The Role of Ground Improvement

In the early days of development, only the best available lands having reasonably good soil conditions are being developed. This is due to the high cost of foundations on poor soils. In fact, potential foundation problems have played a significant role in site selection. If a site investigation has shown that the soil conditions have been found unusually bad, it has been prudent to move to a more favourable site.

However, due to the rapid development as described above, the relative importance of good soil conditions in site selection has diminished. The growing scarcity of sites having good soil conditions had made it necessary to utilize all the remaining land regardless of its soil conditions. Some sites are now being developed that were once tin mining lands underlain by soft slime.

The main functions of ground improvement are:

  1. to control deformation and accelerate consolidation;
  2. to increase bearing capacity and to provide lateral stability
  3. to increase resistance to liquefaction. Liquefaction has become very important in view of the increasing incidents (due to frequent seismicity in Indonesia) in recent years.


List of sites that may require improvement:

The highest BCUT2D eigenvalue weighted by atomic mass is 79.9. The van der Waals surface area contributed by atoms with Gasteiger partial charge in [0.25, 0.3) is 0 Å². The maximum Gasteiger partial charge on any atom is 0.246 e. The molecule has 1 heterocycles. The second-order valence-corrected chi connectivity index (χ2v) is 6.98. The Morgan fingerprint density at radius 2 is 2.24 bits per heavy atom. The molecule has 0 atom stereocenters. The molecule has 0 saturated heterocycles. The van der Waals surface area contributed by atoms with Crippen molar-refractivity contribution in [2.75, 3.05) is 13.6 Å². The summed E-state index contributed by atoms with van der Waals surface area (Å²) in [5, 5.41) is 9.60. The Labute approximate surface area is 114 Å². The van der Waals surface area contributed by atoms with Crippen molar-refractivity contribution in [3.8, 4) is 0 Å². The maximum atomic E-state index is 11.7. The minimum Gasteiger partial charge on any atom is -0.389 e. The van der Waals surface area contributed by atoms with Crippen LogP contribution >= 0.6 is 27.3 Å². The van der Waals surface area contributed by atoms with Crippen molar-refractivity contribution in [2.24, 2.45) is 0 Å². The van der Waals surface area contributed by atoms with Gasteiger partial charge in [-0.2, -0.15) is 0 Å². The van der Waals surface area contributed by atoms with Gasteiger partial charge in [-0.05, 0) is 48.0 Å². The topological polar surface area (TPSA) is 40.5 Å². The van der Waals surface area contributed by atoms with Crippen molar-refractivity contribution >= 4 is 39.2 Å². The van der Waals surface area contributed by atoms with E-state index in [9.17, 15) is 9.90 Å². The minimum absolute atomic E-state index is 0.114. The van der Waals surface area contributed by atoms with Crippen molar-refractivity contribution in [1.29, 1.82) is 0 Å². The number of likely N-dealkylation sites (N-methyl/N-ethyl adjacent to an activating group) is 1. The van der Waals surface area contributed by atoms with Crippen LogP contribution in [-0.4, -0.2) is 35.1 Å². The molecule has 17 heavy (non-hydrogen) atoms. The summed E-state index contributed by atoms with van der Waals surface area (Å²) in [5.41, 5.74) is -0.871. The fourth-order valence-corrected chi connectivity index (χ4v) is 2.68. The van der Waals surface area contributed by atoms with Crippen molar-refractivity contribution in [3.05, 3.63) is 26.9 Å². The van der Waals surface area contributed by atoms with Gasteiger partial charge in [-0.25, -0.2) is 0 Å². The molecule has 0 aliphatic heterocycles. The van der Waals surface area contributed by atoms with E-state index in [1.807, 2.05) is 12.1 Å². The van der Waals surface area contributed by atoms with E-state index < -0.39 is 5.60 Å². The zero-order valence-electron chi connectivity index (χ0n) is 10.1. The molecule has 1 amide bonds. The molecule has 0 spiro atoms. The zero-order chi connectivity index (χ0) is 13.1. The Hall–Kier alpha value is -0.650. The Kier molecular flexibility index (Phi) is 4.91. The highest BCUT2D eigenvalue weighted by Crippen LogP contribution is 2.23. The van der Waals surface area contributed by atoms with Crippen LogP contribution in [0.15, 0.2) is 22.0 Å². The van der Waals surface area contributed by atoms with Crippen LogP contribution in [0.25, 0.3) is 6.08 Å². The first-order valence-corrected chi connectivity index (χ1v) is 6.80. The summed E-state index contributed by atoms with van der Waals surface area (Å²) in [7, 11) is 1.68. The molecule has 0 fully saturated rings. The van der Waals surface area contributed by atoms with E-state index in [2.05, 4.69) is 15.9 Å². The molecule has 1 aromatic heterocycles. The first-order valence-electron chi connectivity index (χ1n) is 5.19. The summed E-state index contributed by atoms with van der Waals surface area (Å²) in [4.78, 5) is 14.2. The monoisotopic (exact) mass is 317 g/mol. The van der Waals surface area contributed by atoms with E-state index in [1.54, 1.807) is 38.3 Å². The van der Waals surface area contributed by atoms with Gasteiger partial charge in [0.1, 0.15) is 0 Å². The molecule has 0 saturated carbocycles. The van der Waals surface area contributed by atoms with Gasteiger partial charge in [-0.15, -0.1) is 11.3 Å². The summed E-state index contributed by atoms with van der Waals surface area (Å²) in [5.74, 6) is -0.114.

1. Filled ground – When a natural stratum is excavated and/or deposited as fill without compaction, the resulting filled-up ground can often be deficient.
  2. Disturbed ground – This mainly refers to natural ground that has been disturbed by mining activities such as in tin mining operations.
  3. Infilled valley – This is usually refers to present-day valleys that contain soft alluvium deposited in the past.
  4. Riverine deposit – This refers to recent deposits within a general watercourse that has been repeatedly deposited in times of flood and recession of waters. They are usually granular materials mingled with clayey materials.
  5. Coastal and estuarine deposit – They are usually very loose to loose silty sand often presents as coastal deposits and soft marine clay that occurs both as coastal and estuarine deposits.


Ground improvement techniques and its applications